At 6:38 p.m. on August 31, amidst 70 mile-per-hour winds, hail, and rain, 25-year-old Joe “Stringbean” McConaughy made it to the top of Mt. Katahdin. He finished the Appalachian Trail, unsupported, in 45 days, 11 hours, and 57 minutes. That’s almost eleven hours faster than the supported speed record set by professional ultrarunner Karl Meltzer in 2016, and nine days faster than the unsupported speed record set by Heather “Anish” Anderson in 2015. He averaged 48 miles a day along the 2,189-mile trail, finishing his hike with a 37 hour, 110-mile push—50 miles longer than he’d ever run in one go.

McConaughy is no stranger to the community of record-setting thru-hikers. In 2014, he set the supported speed record on the PCT, completing the 2,660-mile trek in 53 days, 6 hours and 37 minutes—nearly six days faster than the previous record. With a history of long-distance running, including college athletics and ultramarathons, he had plenty of experience pushing his limits when he set out on his first record-setting thru hike.

Unlike some recent claimants to the Fastest Known Time title, McConaughy painstakingly followed the guidelines and expectations set forth by the unofficial arbiter of FKTs, dedicated FKT enthusiast (and record setter himself) Peter Bakwin, founder of the online community that tracks FKTs. McConaughy dutifully tracked his location with a GPS, using Instagram to provide time- and date-stamped photos and updates to his trek. He respectfully acknowledged those who had come before him, Anderson and Meltzer, made his intentions to break the record clear, and was careful not to slip up in completing his hike unsupported. (A recent would-be record-setter faced controversy for passing along his credit card to other hikers and asking them to pick up food for him in town). Bakwin has yet to verify his record, but, at the moment, there’s no evidence to the contrary and no reason to believe he won’t.

“I’m am in shock and pain, joyful and thankful, humbled and tired, in disbelief and exhilaration,” McConaughy wrote on his Instagram when he announced his finishing time. “I will be forever perplexed and appreciative of what the wilderness brings out in myself and others. I hope anyone watching is at least inspired to become more involved in the outdoors. Every day has been a battle, but I am very thankful to be safe and have accomplished my dream ever since the PCT. I’ve had a lot of time in my own thoughts, and what I took away most from this journey is community. It is the people you love and who surround you who provide the greatest joy. It really took a village.”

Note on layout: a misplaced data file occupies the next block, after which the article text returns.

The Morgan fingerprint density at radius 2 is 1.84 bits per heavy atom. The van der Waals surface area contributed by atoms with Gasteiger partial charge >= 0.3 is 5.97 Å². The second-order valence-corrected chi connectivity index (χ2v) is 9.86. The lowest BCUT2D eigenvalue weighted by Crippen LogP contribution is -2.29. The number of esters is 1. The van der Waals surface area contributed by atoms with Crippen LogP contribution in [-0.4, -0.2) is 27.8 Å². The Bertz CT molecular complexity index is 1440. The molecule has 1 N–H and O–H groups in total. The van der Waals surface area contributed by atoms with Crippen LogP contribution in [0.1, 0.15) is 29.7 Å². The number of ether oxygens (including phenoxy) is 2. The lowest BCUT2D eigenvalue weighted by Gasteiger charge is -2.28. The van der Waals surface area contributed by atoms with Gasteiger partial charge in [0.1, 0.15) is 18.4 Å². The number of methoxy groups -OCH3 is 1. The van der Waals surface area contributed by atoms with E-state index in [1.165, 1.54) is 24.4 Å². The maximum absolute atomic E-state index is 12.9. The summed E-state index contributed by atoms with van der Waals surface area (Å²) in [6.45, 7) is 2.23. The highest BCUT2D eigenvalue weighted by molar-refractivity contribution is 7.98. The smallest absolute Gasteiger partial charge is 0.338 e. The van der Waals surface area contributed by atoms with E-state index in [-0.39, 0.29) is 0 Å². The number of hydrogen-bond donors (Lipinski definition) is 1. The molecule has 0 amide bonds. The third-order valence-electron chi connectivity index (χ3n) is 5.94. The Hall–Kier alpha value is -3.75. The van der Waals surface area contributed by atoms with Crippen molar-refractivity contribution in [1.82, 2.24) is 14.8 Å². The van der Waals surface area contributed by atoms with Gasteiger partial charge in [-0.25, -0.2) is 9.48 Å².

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Despite running unsupported, McConaughy had a huge community cheering him on, including Meltzer himself, who followed along with his Instagram, commenting his encouragement as McConaughy neared the finish. After running nearly 50 miles a day with food and shelter on his back through all the variables a nation-length trail could throw his way, McConaughy will need plenty of time to recover. His athleticism and determination couldn’t carry him through the hike without profound physical impact: weight loss, severely swollen joints, and dramatic muscle fatigue. Setting a record on a trail like the Appalachian is vastly different than running, say, a gnarly ultra-marathon. It takes grit and persistence and an incredible pain tolerance across a remarkable span of time. For example, McConaughy finished his 45-day sufferfest with an 110-mile, 22,500-foot elevation gain “ultra-marathon,” which is just 10 miles and 6,000 feet shy of one of the hardest ultras in the world, British Columbia’s Mad Dog 120. This, after battering his body with a successive 43 days of 50-mile “ultras” across rocky, unforgiving terrain, with a pack on his back.

It should be noted that, since McConaughy was unsupported, Meltzer still holds the supported speed record on the trail. Anderson still holds the women’s unsupported speed record. McConaughy holds the overall speed record and the unsupported speed record.